My own mother has a powerful voice. She never hesitated to express what she was feeling or thinking and encouraged me constantly to know my own worth. Still, I struggled.
While my mother lived life out loud, I lived my own in my head and I worried about how I could possibly bring the world inside myself into harmony with the world outside.
I was painfully shy and only managed to emerge from my shell when I could pull on a character and slip onto a stage, free to be as loud as that version of me could be.
It was empowering. To stand on a stage, to inhabit someone else’s skin.
I could say and do and be anything I could dream of. I wanted that feeling to last forever, but always the moment I stepped into the wings, my voice became strangled and afraid and my world seemed confined to those anxieties. I lived there such a very long time. The world I could never escape.
It was a child, the heartbeat of a child, actually, that pushed me to start peeling back the layers of my cocoon, to shake and spread my damp wings for the sunlight. It took motherhood to tap into a power inside myself I never knew I had.
With each child that came into my life, a fierce determination came with it. A determination to instill self love, pride, and a courage to fly as far as their dreams dared them to go.
I started running after the birth of my 5th child, just telephone pole to telephone pole, adding another each time. It was embarrassing and hard and I felt foolish. I’m a slow runner, but I never give up.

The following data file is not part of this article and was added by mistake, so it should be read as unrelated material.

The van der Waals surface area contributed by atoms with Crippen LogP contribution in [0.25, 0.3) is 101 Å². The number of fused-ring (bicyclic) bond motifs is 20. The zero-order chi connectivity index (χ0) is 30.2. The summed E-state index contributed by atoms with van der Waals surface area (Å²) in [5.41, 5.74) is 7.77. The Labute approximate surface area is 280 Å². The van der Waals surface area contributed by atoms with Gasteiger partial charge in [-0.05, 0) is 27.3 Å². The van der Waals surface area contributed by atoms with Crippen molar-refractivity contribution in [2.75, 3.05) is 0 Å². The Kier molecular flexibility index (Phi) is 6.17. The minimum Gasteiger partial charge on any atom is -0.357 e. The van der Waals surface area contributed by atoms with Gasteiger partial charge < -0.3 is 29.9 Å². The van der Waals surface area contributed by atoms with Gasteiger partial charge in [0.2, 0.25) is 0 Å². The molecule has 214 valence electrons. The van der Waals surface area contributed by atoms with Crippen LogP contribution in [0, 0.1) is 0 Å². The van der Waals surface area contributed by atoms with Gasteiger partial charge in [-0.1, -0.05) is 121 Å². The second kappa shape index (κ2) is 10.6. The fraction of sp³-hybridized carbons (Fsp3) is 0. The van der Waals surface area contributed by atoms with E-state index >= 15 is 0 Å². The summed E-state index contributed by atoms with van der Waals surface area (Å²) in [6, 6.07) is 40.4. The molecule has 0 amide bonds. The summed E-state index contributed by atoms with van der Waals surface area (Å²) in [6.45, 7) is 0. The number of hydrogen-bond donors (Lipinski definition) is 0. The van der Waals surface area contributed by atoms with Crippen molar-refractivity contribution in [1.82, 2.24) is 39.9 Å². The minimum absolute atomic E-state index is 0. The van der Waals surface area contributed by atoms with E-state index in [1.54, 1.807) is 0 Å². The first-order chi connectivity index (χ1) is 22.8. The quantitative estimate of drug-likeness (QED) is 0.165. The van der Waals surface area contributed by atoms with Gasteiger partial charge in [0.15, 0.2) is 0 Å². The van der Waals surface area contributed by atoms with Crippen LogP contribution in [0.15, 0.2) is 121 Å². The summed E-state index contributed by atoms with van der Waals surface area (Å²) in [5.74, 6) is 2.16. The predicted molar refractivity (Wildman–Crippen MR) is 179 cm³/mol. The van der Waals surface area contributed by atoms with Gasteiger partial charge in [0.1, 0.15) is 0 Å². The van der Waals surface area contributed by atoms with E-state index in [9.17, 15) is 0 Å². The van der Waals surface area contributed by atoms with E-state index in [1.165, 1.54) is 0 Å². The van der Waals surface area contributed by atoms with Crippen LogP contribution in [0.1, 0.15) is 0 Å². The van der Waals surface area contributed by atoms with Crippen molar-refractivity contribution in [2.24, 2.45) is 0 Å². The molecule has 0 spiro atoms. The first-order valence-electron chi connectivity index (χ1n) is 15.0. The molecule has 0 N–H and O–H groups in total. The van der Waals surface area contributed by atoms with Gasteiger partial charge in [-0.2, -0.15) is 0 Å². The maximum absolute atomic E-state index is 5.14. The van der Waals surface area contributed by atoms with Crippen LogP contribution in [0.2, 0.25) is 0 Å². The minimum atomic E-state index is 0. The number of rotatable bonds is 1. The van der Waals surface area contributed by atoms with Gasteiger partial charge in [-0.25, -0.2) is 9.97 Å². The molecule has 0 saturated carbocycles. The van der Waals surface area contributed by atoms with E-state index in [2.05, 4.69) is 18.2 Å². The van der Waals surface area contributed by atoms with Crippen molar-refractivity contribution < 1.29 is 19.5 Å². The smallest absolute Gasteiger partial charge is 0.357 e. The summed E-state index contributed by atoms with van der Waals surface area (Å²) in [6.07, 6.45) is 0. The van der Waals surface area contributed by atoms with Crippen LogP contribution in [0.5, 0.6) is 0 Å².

I just wanted to be able to run a few miles in the sunshine, to feel freedom and strength. I wanted to experience that release. What was so unattainable started to move closer to me.
I decided to force myself to aim for something so big and wide it couldn’t help but grow me in its pursuit. A half marathon. It was something I never in a million years thought I could do as I ran telephone pole to telephone pole to 5k and then further.
I ran in silence. I ran in tears. I ran face to face with my thoughts, and I ran into and out of their path as my feet found the earth.
I ran that half marathon and it was just the beginning. It was time to break free from that cocoon of silence and let my heart speak too.
It was agonizing. It stretched me. It gave me the space to howl and cry out and even to scream. And then I spoke. I spoke my truth out loud. I found my own voice and with it the power to move mountains. And I found someone buried deep inside myself and aching to breathe free. I found a girl who knows her worth.
I swear to god I’m my own worst enemy but this takes the cake. On my way to the gym I noticed a potted (long dead) plant in the middle of our driveway nudged/nibbled there by my goat. Hand to god. Without a thought I went to kick it over into the yard with my slipper clad foot (yes, slipper clad. I keep my sneakers in the gym bag and you all remember yesterday’s plumbing disaster, so slippers were as dressed up as I cared to get. Judge if you must).